Saturday, June 7, 2014

New Garden In Progress

My new garden, a work in progress
     I have been spending most of my time keeping up my old garden at Froggy Bottom, on Bainbridge, but I have managed to get a little bit done at our new house in Port Ludlow.  This house is on a half acre lot, but the back part of the lot slopes steeply down into a woodland and protected wetland.  That leaves only the front and side areas of the lot available for gardening.  The picture above is of a long area on the south side of the house where I have been concentrating my efforts. This bed is actually quite large, larger than it seems in the picture, because I used a telephoto lens which has the effect of condensing distances. The bed is in full day sun, and is slightly mounded.
      The first thing I had to do in preparation for planting this area was to remove the absolutely awful plants that the developer had put in.  This included a bunch of sickly nondescript rhododendrons, 3 large maples that would have gotten huge and shaded everything (I don't want shade), and 3 (also sickly) deodor cedars, which, by the way, become huge trees.  It seems as if every single house in our subdivision has multiple deodor cedars, so perhaps I am breaking some unwritten rule by taking these out!
     After removing the existing vegetation, I had to decide what to do about the soil--it is terrible! The reason all the existing plants were so sickly is that the soil was so poor.  They had all been there for over 5 years, yet they had not put on any noticeable growth, and they were all very yellow.  Based on my experience at Froggy Bottom, I knew that any soil can eventually be improved by the addition of compost.  I also knew that it was not necessary to dig it in--all one has to do is mound it on top of the soil, and given enough time, the soil creatures will do the work for you.  So that is what I did.  I bought 10 yards of compost and put it on top of the bed.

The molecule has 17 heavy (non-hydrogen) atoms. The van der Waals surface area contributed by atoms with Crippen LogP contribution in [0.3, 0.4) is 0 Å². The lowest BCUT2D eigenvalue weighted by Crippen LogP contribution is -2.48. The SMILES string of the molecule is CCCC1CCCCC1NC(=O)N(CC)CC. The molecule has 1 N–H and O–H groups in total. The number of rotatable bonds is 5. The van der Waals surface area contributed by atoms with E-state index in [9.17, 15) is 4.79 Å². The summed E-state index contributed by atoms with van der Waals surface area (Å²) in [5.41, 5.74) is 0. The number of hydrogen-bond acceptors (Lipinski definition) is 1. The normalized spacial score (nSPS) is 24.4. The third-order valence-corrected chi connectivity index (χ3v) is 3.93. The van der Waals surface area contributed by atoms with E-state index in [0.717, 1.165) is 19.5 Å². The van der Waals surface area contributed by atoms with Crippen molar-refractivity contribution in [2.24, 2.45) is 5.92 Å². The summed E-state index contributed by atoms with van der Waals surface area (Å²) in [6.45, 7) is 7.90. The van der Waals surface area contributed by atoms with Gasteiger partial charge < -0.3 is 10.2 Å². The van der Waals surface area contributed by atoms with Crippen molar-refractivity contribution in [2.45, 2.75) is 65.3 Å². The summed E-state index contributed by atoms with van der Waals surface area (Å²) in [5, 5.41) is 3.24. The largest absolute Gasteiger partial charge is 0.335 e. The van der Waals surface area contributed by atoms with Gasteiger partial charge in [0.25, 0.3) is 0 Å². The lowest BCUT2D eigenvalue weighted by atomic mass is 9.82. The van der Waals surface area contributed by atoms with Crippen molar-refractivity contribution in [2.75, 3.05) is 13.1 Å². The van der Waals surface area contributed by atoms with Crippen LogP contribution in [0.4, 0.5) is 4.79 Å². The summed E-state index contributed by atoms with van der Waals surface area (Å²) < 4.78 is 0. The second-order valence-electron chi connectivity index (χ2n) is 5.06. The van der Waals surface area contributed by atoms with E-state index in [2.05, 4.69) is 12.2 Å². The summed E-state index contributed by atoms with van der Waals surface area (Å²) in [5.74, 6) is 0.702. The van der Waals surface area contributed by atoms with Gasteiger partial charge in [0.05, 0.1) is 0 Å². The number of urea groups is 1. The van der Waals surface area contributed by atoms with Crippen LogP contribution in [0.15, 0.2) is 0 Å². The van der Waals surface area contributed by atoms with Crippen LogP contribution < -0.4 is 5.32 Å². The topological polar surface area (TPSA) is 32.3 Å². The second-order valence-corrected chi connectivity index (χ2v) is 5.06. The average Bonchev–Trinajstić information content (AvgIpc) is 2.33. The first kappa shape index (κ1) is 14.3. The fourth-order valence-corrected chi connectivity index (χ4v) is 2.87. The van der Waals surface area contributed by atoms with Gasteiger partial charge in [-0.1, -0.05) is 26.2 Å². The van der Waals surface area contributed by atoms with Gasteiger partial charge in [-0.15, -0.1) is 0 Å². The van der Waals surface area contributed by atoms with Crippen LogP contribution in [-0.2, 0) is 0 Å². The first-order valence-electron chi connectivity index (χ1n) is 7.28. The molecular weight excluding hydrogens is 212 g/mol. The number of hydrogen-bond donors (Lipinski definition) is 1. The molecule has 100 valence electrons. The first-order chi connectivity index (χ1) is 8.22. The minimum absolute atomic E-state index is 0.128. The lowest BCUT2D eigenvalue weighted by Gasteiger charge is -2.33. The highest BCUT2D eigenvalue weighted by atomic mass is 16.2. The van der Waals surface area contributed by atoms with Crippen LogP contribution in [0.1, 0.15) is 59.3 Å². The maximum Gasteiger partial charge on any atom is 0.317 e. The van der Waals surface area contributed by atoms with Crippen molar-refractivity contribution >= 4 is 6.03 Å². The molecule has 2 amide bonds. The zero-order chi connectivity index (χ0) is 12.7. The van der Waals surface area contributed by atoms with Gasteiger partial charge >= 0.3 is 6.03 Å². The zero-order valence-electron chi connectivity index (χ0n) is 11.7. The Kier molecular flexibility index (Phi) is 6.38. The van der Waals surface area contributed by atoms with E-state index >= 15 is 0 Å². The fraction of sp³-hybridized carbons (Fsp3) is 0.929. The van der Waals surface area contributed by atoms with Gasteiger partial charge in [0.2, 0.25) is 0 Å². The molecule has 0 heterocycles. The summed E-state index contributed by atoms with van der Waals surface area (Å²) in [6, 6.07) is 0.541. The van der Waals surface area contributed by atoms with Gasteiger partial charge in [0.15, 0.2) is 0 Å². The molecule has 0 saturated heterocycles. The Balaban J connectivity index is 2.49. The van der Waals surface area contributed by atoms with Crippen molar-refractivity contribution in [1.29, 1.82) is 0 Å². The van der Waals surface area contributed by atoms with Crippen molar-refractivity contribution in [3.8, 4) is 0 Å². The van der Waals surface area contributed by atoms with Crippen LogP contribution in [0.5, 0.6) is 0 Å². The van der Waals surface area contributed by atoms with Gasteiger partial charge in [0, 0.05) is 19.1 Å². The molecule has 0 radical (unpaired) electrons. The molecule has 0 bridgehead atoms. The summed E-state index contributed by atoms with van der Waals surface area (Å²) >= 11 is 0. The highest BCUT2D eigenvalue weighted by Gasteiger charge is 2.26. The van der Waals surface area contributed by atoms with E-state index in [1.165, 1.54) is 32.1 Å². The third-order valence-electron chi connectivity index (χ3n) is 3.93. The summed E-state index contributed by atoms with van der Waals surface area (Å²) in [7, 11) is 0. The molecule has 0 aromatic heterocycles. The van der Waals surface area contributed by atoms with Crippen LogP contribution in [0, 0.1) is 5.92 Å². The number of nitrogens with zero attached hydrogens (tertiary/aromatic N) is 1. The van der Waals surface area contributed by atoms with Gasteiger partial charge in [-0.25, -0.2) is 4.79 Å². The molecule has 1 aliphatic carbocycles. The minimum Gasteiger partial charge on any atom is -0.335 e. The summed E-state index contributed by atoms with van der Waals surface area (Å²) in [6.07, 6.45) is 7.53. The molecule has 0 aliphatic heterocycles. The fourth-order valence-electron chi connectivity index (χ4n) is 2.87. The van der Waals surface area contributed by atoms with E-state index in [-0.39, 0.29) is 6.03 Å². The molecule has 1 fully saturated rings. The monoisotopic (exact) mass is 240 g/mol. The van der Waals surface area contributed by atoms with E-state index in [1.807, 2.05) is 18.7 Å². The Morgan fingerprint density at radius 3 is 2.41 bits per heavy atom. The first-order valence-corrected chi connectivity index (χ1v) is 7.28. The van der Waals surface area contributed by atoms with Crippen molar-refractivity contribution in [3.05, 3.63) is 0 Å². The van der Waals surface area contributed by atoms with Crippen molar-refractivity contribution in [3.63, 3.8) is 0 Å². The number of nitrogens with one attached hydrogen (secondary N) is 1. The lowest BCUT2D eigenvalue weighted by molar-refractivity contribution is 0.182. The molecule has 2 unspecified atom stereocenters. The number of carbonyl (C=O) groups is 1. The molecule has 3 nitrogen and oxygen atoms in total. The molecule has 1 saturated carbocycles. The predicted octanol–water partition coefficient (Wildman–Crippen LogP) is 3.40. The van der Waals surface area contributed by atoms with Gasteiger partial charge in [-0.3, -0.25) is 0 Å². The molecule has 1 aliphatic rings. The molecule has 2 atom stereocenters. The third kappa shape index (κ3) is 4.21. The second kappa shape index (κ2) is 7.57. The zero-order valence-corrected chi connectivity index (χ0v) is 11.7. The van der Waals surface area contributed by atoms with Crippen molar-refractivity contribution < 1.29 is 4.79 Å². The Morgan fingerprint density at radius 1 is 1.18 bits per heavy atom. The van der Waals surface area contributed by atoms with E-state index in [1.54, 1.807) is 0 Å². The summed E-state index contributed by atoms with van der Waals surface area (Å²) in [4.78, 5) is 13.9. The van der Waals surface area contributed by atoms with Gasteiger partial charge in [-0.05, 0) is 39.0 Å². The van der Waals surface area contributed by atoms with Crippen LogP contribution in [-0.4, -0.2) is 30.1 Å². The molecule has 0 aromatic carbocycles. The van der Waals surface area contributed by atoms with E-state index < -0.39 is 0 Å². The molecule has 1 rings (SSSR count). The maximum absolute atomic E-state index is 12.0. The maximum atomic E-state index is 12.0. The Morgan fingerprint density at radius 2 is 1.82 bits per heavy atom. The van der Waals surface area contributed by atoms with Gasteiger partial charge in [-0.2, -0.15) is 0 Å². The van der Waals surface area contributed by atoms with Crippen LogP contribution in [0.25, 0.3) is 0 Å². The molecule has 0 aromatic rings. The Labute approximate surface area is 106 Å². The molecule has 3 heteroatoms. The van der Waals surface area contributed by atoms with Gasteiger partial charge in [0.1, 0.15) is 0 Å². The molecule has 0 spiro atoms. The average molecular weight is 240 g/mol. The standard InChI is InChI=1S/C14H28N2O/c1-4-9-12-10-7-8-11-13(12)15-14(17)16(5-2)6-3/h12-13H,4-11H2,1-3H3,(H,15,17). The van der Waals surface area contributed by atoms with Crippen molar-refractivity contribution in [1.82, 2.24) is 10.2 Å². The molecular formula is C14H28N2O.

My planting plan for this area is to create a drought tolerant, deer resistant (we have deer and lots of other wildlife here) fairly natural looking border.  I intend to use yuccas, dasylirions , and, hopefully, nolinas to provide winter interest, along with Rhodocoma capensis.  I have planted three Rhus 'Tiger Eyes' at regular intervals to provide shrubby height--I don't want any tall trees, but the Rhus will give some height, and I think their foliage fits in very well with the look I am going for.
     Other plants I have put into this area include lots of eremurus from my old garden, Eryngium alpinum and Eryngium 'Blue Jackpot", Amaryllis belladonna, Dictamnus albus var. purpureas, Echium russicum,  Verbascum bombyciferum, Eucomis 'Sparkling Burgundy', Anenome coronaria, California poppies, and Eriogonum umbellatum 'Shasta Sulphur".  The latter is a plant I got last year from Annie's Annuals and it did well over the winter and is now producing very pleasing citrus yellow flowers.  Eriogonums are plants found all over the western United States which are recently being discovered by gardeners to be good garden plants for drought tolerant, wildlife friendly gardens.  I am also going to try to get self sowers going in this bed, and I intend to try out lots of more unusual western natives here.
     I have discovered that there is almost no full shade at this new garden, and that is how I want it.  I am so over all those weedy looking woodland plants! 

1 comment:

  1. pt brother built a house there..he was the chimney sweep there for years..his name was Chris nd he was a boat builder....he naow has a house in pt you go to the boat festival??